Early in my career I was part of a Non-Combatant Emergency Evacuation (NEO) to evacuate several personnel from the US Embassy in Liberia. While under sniper fire my aircraft was forced to wait on the ground as unprepared civilians schlepped their suitcases and tennis rackets to the aircraft as if they were boarding a first class flight to a resort getaway. 

Not only was my flight crew put in danger due to the delay, the excess baggage meant fewer personnel could board the aircraft and be evacuated. This lack of preparation resulted in extra evacuation flights thus leaving civilian and military personnel in harm’s way longer than was necessary.  The evacuees were not in the right state of mind for an emergency evacuation and it made the event much more stressful than it needed to be.  

Dependents of military members from Incirlik Air Base, Turkey, wait to disembark from a C-17 Globemaster III after landing at Baltimore-Washington International Airport, Md., April 1, 2016. Defense Department dependents in Adana, Izmir and Mugla, Turkey, were given an ordered departure by the State Department and secretary of defense. (U.S. Air Force photo/Staff Sgt. Andrew Lee)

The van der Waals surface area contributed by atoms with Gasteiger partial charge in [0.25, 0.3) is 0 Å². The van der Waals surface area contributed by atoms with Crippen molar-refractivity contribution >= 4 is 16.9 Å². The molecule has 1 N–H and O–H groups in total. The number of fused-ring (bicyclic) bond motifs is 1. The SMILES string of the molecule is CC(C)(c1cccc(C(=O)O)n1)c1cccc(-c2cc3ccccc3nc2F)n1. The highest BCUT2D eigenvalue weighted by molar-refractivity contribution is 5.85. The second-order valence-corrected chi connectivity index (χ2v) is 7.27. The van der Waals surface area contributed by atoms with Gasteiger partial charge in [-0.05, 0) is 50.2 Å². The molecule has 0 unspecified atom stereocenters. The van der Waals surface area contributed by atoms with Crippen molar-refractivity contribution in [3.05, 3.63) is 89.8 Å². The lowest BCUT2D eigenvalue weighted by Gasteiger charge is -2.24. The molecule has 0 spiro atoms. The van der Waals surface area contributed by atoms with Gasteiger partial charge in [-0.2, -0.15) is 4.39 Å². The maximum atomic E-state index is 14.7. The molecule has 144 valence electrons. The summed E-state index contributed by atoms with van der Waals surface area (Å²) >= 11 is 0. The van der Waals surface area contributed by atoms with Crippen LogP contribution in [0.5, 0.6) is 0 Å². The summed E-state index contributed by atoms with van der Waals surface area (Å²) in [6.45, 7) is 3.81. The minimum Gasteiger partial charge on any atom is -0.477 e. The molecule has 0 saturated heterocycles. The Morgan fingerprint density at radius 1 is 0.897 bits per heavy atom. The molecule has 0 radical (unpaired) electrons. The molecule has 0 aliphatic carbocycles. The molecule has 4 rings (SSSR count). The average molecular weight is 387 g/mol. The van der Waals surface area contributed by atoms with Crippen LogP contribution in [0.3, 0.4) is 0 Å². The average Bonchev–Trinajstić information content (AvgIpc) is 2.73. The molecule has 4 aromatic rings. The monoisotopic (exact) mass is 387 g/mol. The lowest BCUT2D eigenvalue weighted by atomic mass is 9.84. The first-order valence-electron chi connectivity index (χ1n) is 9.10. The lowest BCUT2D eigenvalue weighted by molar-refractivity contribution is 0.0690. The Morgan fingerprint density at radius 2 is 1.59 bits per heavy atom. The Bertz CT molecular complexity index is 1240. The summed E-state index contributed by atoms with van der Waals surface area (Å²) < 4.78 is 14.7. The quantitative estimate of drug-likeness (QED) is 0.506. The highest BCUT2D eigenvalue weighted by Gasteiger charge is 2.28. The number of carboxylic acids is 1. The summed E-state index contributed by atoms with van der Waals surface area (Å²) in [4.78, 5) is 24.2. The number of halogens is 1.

Dependents of military members from Incirlik Air Base, Turkey, wait to disembark from a C-17 Globemaster III after landing at Baltimore-Washington International Airport, Md., April 1, 2016. Defense Department dependents in Adana, Izmir and Mugla, Turkey, were given an ordered departure by the State Department and secretary of defense. (U.S. Air Force photo/Staff Sgt. Andrew Lee)